On first impression, it would seem that every Fijian is born playing the guitar and singing in harmony; it’s an instinct as natural as breathing for them. As you enter the arrivals lounge at the airport, you are serenaded by a small group of large Fijians, wearing brightly coloured and patterned shirts and the traditional sulu, a kind of sarong (the guys in Fiji were all doing it way before Beckham!) who are harmonising a Fijian welcome song effortlessly into four parts.
You certainly do feel welcomed in Fiji – you will hear ‘Bula!’ being shouted countless times, which is the Fijian word for both ‘hello’ and ‘cheers’ (when drinking). Our taxi driver warned us not to be worried if people shout it at us in the streets, they’re just trying to be friendly, so we got into the habit of replying with a mutually excitable ‘Bula!’ almost instantly.
We were dropped off at our hostel in Nadi, on the main island of Viti Levu, on which it is usually recommended to spend as little time as possible. Everybody pretty much has to go to Nadi, because that’s where the international airport is, but beyond that, there are not many other redeeming features; you just have to get in and out as quickly as you can, which was our plan…
But some things don’t go to plan.
Now, here comes the paragraph about the stuff that nobody tells you about Fiji: the country is a real pain in the backside to get around, and if you want to go to the Yasawa Islands – which is what Helena and I went for in the end – the options for accommodation are so limited that the prices are exorbitantly expensive. You are ushered towards ‘package’ style travel which locks you down, and you apparently have to know exactly what you want to do and where you want to go for the entire time you want to spend on the islands before you leave Viti Levu. In addition, we were introduced to the concept of a ‘meal pass’, which is a compulsory addition to the cost of the accommodation which then provides you with your food. There are no other options for eating on most of the islands, so you would have to eat at the resort anyway. It’s just that, once again, you are left no choice and it puts another huge hole in your budget.
Urgh! I thought Fiji was all about being super laid back and relaxing on white sandy beaches for days on end with no worries…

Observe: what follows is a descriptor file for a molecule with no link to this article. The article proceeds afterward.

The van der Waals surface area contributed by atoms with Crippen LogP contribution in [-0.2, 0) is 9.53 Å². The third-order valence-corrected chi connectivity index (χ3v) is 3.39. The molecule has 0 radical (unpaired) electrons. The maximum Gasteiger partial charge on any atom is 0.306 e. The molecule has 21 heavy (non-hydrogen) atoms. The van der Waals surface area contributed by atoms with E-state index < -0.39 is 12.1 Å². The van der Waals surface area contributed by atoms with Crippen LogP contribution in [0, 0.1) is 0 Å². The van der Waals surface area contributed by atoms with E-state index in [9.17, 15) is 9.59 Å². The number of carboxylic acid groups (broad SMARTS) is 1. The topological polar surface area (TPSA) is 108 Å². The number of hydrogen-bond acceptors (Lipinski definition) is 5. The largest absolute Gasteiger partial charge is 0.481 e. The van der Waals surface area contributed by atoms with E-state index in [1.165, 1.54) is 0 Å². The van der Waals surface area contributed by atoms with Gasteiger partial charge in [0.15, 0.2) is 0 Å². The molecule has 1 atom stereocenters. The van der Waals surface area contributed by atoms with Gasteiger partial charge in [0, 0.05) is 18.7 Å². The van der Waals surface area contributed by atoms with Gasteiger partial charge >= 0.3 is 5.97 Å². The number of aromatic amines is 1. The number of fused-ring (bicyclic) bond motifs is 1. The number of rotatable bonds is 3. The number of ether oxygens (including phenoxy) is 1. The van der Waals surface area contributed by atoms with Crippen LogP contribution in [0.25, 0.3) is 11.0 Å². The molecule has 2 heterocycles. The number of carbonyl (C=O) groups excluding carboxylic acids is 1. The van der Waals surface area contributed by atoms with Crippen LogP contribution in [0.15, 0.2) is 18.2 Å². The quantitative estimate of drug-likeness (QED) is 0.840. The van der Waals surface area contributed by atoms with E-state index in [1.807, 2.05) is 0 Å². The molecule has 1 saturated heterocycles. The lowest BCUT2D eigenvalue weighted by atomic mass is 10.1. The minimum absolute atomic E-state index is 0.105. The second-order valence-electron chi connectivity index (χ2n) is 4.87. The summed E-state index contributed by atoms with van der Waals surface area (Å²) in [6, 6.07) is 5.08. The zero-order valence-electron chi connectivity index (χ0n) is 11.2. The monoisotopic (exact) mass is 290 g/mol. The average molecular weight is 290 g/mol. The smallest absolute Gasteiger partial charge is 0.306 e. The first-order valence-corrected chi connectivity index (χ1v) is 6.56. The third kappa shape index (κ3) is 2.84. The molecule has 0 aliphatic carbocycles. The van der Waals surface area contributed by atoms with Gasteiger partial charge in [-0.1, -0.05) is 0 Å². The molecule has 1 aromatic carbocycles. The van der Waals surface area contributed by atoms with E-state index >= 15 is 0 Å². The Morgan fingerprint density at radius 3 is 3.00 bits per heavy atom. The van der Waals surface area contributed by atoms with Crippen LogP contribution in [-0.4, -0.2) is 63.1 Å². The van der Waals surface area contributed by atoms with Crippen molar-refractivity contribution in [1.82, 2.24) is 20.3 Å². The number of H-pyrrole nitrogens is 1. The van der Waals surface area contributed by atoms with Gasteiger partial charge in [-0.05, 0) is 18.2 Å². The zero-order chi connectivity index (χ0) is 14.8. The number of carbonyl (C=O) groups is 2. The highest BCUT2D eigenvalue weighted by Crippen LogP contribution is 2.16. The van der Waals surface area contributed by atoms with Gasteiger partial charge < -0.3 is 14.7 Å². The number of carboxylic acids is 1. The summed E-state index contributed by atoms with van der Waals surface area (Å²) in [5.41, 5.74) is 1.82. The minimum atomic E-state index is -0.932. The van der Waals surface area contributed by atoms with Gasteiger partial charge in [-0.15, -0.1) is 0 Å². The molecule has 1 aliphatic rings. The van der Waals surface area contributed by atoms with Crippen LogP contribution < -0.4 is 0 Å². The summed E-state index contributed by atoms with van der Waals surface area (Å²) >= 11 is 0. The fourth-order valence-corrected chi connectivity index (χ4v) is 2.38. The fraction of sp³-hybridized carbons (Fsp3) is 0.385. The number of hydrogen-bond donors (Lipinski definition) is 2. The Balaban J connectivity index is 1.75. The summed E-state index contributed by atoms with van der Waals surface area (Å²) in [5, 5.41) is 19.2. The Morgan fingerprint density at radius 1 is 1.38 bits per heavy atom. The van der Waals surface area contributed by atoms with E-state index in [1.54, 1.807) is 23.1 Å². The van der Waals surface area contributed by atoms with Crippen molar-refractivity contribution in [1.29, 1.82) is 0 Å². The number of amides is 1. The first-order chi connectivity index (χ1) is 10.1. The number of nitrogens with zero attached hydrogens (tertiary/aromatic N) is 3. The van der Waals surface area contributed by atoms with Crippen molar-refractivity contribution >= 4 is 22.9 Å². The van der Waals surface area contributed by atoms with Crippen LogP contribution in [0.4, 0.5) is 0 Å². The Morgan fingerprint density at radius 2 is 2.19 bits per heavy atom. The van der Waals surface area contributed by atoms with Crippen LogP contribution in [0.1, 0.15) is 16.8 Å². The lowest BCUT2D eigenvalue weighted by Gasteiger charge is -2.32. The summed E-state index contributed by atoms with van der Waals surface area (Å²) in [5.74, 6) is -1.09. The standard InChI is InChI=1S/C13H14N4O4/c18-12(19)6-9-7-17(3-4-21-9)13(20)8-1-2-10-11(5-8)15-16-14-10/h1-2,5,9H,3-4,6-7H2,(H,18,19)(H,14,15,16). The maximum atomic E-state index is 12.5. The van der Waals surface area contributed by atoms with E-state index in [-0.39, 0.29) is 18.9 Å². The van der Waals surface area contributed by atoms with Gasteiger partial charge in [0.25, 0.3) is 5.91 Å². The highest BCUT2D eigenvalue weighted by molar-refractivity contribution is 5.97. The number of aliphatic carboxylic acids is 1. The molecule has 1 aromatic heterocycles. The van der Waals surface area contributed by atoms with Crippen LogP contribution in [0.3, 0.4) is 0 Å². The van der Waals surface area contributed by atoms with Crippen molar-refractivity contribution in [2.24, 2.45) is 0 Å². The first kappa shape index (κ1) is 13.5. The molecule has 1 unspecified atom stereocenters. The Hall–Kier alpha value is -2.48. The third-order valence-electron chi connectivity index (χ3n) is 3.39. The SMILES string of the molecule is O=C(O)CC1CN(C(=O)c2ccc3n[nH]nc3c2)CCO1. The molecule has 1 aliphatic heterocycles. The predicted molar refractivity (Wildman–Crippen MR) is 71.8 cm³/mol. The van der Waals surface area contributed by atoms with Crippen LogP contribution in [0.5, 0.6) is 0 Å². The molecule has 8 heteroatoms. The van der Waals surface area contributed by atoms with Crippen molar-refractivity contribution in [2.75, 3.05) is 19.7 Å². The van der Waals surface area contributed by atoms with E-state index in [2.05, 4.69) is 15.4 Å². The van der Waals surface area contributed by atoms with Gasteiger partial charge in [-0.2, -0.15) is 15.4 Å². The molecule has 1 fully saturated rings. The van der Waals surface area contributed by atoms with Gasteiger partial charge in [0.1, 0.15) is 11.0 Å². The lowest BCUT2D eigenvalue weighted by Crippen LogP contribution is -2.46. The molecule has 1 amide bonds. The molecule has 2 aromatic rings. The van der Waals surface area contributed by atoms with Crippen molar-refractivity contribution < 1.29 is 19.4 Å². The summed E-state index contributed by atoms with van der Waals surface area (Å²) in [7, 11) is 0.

Well, in a way, it is, but you have to get your head around the logistical set-up first, which took Hels and I about six hours on our first day there. Major itinerary planning a go-go! My comment of, ‘I thought we’d just be able to jump on a boat to an island, see if we liked it, and take it from there,’ was met with disapproval bordering on disgust from the lady who’d offered to help us at the hostel’s travel desk. I think she was annoyed with me anyway, though, because I could not see how buying a huge travel package through them (clearly with a sizeable commission attached) could be the only way to get around. ‘You just need to pick where you want to go and book it,’ she said, after we’d been deliberating for most of the afternoon. ‘I get that,’ I said, ‘but how can I know where I want to go if I’ve never been there?’ She didn’t like that comment much either.
Hels and I oscillated between planning to visit the Yasawa group of islands, the Mamanuca group, or going over to an island called Taveuni on the east side of Fiji – the main attraction of the latter being that you could stand with one foot either side of the international date line. ‘Look, look, my left foot is in today and my right foot is in yesterday,’ – or tomorrow, depending on your perspective on time travel. The problem with Taveuni however – as explained by our helpful assistant – was that it would take us a day to get there and a day to get back, and boats only left on Mondays and Fridays and returned on Tuesdays and Saturdays unless they were delayed or cancelled due to poor weather or any unforeseen circumstances notwithstanding mechanical failure, acts of God, an alien invasion, an attack of giant sea monsters or the end of the world… Or something like that – my head was about ready to explode.